Picture: 123RF/Sergei Dmitrienko
Picture: 123RF/Sergei Dmitrienko

The early redemption of R2bn convertible bonds, the successful rights issue and the renegotiation of bank debt by Aveng have raised hopes that the construction group’s downward spiral may be reversed.

The past few years have been unkind to Aveng. A year ago, the company probably reached its lowest ebb when former CEO Kobus Verster resigned in a huff as it reported a wider full-year loss.

Chair Eric Diack immediately assumed the duties of interim CEO, with the responsibility to steady the sinking ship. Diack has previously described 2017 as an extraordinarily difficult year.

With its back against the wall and facing an uncertain future, in 2017 Aveng initiated a strategic review process to derisk the balance sheet, improve liquidity and set the company on a sustainable path.

This strategy forced the group to take a hard look at its financial and operational structure. Key elements of the strategy were improving liquidity and unlocking value from the group’s core assets.

It came as no surprise that the group decided to dispose of noncore assets such as Aveng Trident Steel, Aveng Grinaker-LTA and Aveng Manufacturing. Proceeds from these disposals, which Diack is confident will be wrapped up before the end of June 2019, will be used to reduce debt and create additional liquidity headroom for operational activities.

The review, which the company has described as a no-holds-barred exercise, also proposed improving the company’s liquidity by settling all of or a portion of its R2bn convertible bonds before their July 2019 maturity date, as well as a rights issue.

The group has implemented the transactions, hence Diack’s upbeat demeanour after the group reported the 2018 full-year financials on Tuesday.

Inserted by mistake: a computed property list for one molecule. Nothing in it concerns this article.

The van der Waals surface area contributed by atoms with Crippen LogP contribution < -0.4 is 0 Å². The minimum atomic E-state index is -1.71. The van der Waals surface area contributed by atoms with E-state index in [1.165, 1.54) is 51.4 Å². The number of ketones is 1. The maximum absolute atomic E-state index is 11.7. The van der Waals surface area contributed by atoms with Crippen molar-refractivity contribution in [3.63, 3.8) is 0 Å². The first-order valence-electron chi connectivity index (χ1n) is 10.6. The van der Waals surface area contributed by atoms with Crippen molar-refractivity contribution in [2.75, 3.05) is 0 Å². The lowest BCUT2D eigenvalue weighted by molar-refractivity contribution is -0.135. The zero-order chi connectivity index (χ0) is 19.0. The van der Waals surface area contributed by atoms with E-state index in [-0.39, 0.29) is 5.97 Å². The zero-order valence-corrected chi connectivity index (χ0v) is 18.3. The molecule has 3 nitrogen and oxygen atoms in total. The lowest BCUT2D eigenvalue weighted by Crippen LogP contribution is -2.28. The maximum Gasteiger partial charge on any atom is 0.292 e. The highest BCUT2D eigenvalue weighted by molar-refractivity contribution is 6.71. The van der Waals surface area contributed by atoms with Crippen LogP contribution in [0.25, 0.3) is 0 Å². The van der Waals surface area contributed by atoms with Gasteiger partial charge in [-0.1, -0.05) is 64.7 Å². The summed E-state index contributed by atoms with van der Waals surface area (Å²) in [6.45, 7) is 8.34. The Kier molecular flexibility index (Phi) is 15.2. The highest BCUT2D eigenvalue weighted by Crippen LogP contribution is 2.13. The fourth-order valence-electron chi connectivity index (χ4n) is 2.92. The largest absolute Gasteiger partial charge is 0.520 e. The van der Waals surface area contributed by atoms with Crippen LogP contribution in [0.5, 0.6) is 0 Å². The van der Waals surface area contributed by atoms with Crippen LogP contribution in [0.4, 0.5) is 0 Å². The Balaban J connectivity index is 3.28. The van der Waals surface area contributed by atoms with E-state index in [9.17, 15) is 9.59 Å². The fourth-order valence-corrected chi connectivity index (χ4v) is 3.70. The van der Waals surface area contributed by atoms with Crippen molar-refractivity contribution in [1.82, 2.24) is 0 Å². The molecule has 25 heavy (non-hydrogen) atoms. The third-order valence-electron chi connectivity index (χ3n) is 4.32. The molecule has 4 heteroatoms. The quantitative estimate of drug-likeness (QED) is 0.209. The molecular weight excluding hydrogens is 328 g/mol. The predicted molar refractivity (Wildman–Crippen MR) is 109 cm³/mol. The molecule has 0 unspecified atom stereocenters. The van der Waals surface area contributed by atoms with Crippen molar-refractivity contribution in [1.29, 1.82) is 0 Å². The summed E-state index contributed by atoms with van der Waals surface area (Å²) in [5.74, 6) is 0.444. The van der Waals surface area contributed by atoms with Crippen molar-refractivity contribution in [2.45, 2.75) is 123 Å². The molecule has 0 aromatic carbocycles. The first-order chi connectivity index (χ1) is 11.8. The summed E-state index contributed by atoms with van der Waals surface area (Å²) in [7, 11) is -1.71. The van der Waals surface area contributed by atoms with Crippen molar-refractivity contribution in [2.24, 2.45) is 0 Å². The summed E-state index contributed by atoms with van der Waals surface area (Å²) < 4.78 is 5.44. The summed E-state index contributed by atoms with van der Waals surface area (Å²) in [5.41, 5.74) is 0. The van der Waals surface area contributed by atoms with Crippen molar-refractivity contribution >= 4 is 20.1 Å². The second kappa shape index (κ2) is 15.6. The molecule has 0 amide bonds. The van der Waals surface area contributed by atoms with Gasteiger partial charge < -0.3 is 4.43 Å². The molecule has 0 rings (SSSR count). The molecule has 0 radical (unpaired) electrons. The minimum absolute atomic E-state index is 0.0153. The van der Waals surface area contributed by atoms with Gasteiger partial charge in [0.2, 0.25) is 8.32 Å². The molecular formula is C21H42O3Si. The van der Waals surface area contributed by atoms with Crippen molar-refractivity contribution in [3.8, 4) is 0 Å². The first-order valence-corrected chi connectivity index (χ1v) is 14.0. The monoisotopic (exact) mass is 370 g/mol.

With a stronger balance sheet, Aveng can now prioritise the disposal of its noncore assets.

"We have had a lot of interest for the assets. We have been approached by a number of parties for Grinaker LTA. The trick is to conclude the disposals as quickly as possible," he says.

An improved balance sheet is also Aveng’s chance to improve operational performance. Improving the order book for core businesses Australian contractor McConnell Dowell and open-cast mining business Moolmans will go a long way in raising operational performance.

Diack says he is happy with the progress the group has made to improve its capital structure. "We were heavily criticised. But we kept our heads down and did what we had to do. We have a solid balance sheet to execute our strategy," he says.

In July the group raised R493m through a rights offer. Aveng raised the money in order to partly redeem some of the company’s convertible bonds early.

The group has prioritised the early redemption of the bonds as part of the steps to restructure the balance sheet.

"The early bond redemption has removed a net R1.5bn of debt from the balance sheet and, together with the related interest burden, has brought Aveng’s debt to a much more sustainable level," Aveng said.

Aveng was a takeover target of engineering and construction group Murray & Roberts (M&R) until German engineering group, and M&R’s biggest shareholder, Aton scuppered the transaction.

With the M&R and Aveng tie-up now dead in the water, Aveng must get back on its feet unaided by a bigger partner.

A solid balance sheet is a good starting point to launch the recovery and unlock value for long-suffering shareholders.

Aveng’s share price has so far in 2018 slumped 95.37%. The share price on Wednesday was down 25% to 3c.